GlobalResolve leaders are already working on a new initiative to establish the Alliance for Global Impact. The plan is to create a network of universities that can take on humanitarian engineering challenges, mixing and matching the necessary expertise and resources from among the network’s members to tackle particular projects.

The alliance will work with the Peace Corps to identify regions and communities in need throughout the world.

Instilling commitment

“We would like to see thousands of students be exposed to developing countries so they could see all the opportunities that exist for them throughout the world,” said Rogers, the director of research and development for GlobalResolve.

Through his broad presence at ASU, Henderson may be in a position to draw in a more diverse contingent of students. In addition to his post at the Polytechnic School, he is an associate dean for the Barrett, the Honors College, a faculty affiliate for the School of Public Affairs and a senior sustainability scientist for ASU’s Global Institute of Sustainability.

Rogers has little doubt Henderson will continue to drive the growth of GlobalResolve.

“I can’t think of anyone more dedicated,” he said, “and Mark connects with students as well as anyone I’ve ever seen. He truly wants to motivate them to love learning like he does.”

Rogers said that as an increasing number of students work on GlobalResolve projects, “more of them are telling us ‘I think I’ve found my calling. I found what I want to do with my life.’ This is happening all the time now, and a lot of that is because of the commitment Mark is instilling in them.”

Joe Kullman

Science writer, Ira A. Fulton Schools of Engineering

480-965-8122

New award accelerates ASU's efforts in synthetic biology


October 13, 2014

A new four-year, multi-million dollar award from the Defense Advanced Research Projects Agency (DARPA) will be used to develop the technology necessary to synthesize, screen and sequence artificial genetic polymers composed of threose nucleic acid (TNA).

John Chaput, a professor in the Department of Chemistry and Biochemistry and research investigator in the Biodesign Institute will lead ASU’s effort to evolve TNA molecules that fold into novel 3-D shapes with ligand binding affinity and catalytic activity. John Chaput Download Full Image

Chaput is joined by ASU colleague Wade Van Horn, Department of Chemistry and Biochemistry, as well as Martin Egli, Department of Biochemistry at Vanderbilt University, and Jennifer Heemstra, Department of Chemistry, University of Utah.

The research is part of a new DARPA program called Folded Non-Natural Polymers with Biological Function (Fold F(x)), which plans to use synthetic polymers to address rapidly emerging health and defense threats.

Naturally occurring biopolymers like DNA, RNA and proteins are limited to functions that are required to sustain life, and prone to degradation by metabolic pathways that recycle biomolecules for other purposes. Recognizing these limitations, researchers would like to design new types of synthetic polymers, with versatile functions and folding motifs, that are stable to biological and harsh environmental conditions.

“This project integrates chemistry with molecular biology and genetics to produce synthetic molecules with tailor-made activities,” Chaput says.

The group's project is based on Chaput’s efforts to develop TNA as an artificial genetic polymer that is capable of heredity and evolution. This requires using organic chemistry to synthesize TNA monomers that are not commercially available, and engineering DNA polymerases to copy genetic information back and forth between TNA and DNA.

By introducing a selective amplification step into the replication cycle, like the ability to bind a small molecule target or catalyze a chemical reaction, large combinatorial pools can be searched for TNA molecules with desired functional properties.

This process is analogous to natural selection, where deleterious traits are removed from the population through iterative rounds of selection and amplification. In the case of TNA, molecules that meet the selective challenge will be recovered and amplified to generate progeny molecules that increase in abundance.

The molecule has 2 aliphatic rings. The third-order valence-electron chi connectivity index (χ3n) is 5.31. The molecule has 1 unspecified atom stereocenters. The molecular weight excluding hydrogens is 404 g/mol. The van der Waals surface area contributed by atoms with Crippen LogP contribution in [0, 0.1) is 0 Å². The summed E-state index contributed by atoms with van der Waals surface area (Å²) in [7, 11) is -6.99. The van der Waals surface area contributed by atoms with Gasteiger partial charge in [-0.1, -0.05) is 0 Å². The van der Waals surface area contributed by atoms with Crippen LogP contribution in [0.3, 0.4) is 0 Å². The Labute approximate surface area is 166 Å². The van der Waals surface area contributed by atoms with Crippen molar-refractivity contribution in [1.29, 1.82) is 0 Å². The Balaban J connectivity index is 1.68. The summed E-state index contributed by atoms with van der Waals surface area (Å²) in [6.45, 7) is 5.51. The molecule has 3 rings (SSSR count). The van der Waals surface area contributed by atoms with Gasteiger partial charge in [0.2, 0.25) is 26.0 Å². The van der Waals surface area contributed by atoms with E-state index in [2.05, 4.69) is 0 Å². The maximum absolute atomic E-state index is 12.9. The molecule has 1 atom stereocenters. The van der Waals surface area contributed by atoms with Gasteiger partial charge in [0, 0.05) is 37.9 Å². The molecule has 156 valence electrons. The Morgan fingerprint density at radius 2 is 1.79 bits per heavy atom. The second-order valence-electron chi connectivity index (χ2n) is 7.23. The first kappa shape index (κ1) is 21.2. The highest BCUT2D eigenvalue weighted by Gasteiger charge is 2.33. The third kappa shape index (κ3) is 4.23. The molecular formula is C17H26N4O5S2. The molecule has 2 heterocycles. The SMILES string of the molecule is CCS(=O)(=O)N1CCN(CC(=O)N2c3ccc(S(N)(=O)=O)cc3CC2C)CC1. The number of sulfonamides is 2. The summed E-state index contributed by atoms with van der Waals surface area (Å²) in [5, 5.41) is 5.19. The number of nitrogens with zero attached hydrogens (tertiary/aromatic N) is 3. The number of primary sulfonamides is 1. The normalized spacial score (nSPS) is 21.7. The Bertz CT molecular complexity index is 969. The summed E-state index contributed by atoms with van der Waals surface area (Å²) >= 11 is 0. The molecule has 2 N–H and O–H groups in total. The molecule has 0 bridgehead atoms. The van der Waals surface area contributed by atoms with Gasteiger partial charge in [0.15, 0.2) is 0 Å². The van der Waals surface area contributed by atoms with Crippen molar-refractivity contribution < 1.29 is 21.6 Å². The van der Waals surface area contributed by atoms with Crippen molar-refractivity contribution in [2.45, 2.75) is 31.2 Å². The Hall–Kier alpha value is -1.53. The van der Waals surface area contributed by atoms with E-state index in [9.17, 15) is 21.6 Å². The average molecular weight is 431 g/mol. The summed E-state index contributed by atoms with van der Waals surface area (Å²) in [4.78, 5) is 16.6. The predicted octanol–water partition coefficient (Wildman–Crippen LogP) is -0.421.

Affinity reagents, like those under development, may prove invaluable for biomedical applications. Their strength lies in their foreignness. Most diagnostic tests currently use antibodies as the affinity reagent. However, antibodies are not stable to heating, and can be degraded by enzymes present in biological samples.

In contrast, TNA affinity reagents are expected to remain functional after heating and cooling, and biological systems have not developed the kinds of enzymes necessary to recognize and degrade these synthetic polymers. A key aspect of the project is new technology that will quickly generate affinity reagents capable of converting the presence of a specific molecule into an optical signal. Heemstra says, “Directly selecting for TNA affinity reagents that have the desired optical output will enable us to rapidly respond to emerging threats.”

The team plans to determine the 3-D structure of functional TNA molecules isolated by in vitro selection. Egli will head the X-ray crystallography experiments and Van Horn the nuclear magnetic resonance spectroscopy efforts. Understanding the structural architecture of TNA is an important part of the overall project because very little is known about the atomic organization of TNA. Structural information gained from these studies will allow scientists to understand how unnatural polymers, like TNA, fold into globular structures.

“Since TNA has a different backbone than DNA and RNA, it will be interesting to learn what shapes these molecules can adopt. This structural information will help us to understand how TNA molecules perform more complex functions as biosensors and catalysts,” Van Horn says.

The new project will also introduce modified bases into TNA molecules. The combination of altered bases and threose backbone may yield novel folding geometries, with as-yet unknown functional properties, potentially allowing nucleotides to perform in a manner similar to proteins.

The technical challenges involved in the current project are formidable, and therefore consistent with the high-risk, high-reward model of DARPA-funded research. The team hopes the synthetic biology initiative will be a springboard for new ideas and techniques to be exploited by other labs and, in time, brought to the forefront of molecular biology.

The Department of Chemistry and Biochemistry is an academic unit in ASU's College of Liberal Arts and Sciences.

Richard Harth

Science writer, Biodesign Institute at ASU

480-727-0378